Dark Pines by Will Dean
Published in: 2018
Reviewed by: Book Worm
This ARC was provided by One World Publications (via NetGalley) in exchange for an honest review.
Synopsis from Goodreads: An isolated Swedish town. A deaf reporter terrified of nature. A dense spruce forest overdue for harvest. A pair of eyeless hunters found murdered in the woods.
It’s week one of the Swedish elk hunt and the sound of gunfire is everywhere. When Tuva Moodyson investigates the story that could make her career she stumbles on a web of secrets that knit Gavrik town together. Are the latest murders connected to the Medusa killings twenty years ago? Is someone following her? Why take the eyes? Tuva must face her demons and venture deep into the woods to stop the killer and write the story. And then get the hell out of Gavrik.
BookWorm’s Thoughts: This is a fantastic first book in what I hope proves to be a long and fantastic series, book 2 is due to be published next year and I am super excited about this.
I would class this as a murder mystery story as opposed to a chiller/thriller and trust me that is no bad thing, however due to the nature of the story there is not much you can say in a review without giving away spoilers so you are just going to have to bear with me while I gush over all the things I loved about this book.
The first thing I love is Tuva Moodyson. Tuva is a young bisexual deaf woman working as a reporter, she has left the bright lights of London to return to Sweden to be close to her dying mother. Tuva is scared of nature but is facing her fears, she is at home with her deafness while also accepting that it sets her apart from other people, she is a single woman doing what she wants to do, she is a reporter who is actually interested in the truth and the people behind the headlines in short Tuva rocks. I love the way Tuva’s deafness is very much a part of her story from her vibrating pillow alarm clock (genius) to the way she must always be prepared for the battery running out in her hearing aid.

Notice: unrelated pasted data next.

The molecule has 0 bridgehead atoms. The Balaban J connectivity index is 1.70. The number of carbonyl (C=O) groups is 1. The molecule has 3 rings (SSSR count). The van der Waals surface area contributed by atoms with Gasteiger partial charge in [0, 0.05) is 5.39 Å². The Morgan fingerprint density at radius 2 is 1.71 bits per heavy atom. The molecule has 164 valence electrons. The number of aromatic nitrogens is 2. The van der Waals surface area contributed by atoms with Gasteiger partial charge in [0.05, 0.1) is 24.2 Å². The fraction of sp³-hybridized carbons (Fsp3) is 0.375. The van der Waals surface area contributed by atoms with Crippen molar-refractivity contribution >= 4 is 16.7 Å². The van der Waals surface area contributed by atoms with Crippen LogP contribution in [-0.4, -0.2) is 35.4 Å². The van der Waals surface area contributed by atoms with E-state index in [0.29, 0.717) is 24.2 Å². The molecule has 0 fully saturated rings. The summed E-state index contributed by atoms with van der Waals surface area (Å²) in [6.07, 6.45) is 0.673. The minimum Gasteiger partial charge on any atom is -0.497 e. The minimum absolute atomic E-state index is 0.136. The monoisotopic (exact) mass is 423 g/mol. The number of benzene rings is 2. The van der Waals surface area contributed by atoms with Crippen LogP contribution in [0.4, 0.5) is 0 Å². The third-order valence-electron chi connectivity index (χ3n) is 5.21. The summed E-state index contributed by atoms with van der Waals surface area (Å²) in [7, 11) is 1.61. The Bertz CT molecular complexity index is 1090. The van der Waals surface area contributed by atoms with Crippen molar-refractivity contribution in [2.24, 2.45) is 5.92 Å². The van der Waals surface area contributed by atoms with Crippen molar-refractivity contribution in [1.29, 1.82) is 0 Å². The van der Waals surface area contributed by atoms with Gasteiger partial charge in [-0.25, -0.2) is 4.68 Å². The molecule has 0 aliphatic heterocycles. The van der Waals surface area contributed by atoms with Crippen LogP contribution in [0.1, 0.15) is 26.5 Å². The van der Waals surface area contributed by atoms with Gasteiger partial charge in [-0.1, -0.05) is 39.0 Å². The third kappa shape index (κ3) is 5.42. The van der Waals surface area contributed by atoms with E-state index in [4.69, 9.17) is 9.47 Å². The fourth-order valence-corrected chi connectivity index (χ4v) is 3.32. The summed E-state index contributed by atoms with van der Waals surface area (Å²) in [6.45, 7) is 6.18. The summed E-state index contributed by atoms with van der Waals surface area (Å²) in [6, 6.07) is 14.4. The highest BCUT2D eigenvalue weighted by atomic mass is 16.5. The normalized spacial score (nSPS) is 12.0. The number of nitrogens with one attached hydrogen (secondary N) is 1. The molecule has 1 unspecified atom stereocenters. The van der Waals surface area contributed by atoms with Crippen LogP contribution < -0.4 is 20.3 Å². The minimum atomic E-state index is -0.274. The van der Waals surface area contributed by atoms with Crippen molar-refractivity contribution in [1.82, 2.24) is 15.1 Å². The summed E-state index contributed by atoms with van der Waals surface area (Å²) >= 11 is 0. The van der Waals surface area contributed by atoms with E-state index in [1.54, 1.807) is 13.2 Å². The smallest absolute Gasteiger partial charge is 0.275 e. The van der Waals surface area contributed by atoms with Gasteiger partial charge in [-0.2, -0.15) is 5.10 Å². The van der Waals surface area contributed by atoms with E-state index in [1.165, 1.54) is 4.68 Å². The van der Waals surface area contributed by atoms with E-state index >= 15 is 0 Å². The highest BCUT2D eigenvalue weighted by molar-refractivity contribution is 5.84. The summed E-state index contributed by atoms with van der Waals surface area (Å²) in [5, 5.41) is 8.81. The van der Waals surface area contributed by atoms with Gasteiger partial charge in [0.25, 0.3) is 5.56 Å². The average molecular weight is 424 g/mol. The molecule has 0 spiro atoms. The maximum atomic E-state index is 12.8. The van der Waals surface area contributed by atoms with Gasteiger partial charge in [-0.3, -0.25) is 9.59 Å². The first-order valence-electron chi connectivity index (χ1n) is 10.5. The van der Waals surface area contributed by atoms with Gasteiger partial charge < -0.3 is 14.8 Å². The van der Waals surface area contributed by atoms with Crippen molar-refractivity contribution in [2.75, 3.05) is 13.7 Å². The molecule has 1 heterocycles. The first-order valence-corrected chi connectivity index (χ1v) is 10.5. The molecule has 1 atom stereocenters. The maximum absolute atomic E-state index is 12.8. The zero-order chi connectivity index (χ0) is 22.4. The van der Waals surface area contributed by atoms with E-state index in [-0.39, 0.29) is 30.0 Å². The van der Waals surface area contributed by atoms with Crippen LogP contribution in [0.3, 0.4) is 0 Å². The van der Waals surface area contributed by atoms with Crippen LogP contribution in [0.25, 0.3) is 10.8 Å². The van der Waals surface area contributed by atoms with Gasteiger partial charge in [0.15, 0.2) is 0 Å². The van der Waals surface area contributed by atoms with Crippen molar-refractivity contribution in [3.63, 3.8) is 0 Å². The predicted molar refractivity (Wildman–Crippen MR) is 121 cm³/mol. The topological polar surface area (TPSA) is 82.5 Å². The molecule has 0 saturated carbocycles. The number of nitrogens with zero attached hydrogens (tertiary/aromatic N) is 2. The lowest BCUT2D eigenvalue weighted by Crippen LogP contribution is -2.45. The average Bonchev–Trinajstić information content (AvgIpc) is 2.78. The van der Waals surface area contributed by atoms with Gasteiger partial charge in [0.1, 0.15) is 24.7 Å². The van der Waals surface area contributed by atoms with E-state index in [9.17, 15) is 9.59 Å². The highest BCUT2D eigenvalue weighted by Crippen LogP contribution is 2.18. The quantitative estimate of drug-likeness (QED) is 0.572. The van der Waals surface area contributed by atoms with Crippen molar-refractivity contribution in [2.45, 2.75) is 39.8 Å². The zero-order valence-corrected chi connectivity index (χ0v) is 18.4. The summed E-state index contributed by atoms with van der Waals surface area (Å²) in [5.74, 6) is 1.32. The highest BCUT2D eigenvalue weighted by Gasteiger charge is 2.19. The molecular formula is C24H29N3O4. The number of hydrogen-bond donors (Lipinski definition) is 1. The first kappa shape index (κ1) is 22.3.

The second thing I love is the villagers. Each villager is distinct and unusual in their own way, ok most of them are eccentric and perhaps other readers might find this stretches credulity but me, I loved them.
Utgard forest. The forest is very much a character in this book not just a setting. It provides the murder scenes, it provides uncertainty and fear, it also provides nature in the form of mice, elks, mosquitos and ticks.
Please indulge me while I share this beautiful description on how wool makes Tuva feel:
“I reach back awkwardly and pull the red yarn out of my backpack. It feels like Mum before Dad died; like Mum before she gave up all her hobbies; her bridge and knitting and backing and birdwatching; before she quit her job as an optician, before she gave up on life, before she gave up on me. The soft wool, springy in my fingers, feels like the good years before everything changed. It feels safe.”
Who would enjoy this: Well you may guess from my review that I think everyone should read this but if I have to get specific I would say this is a book for those who like slower paced murder mysteries where character study is a big part of the story and where there is not too much blood and gore involved.
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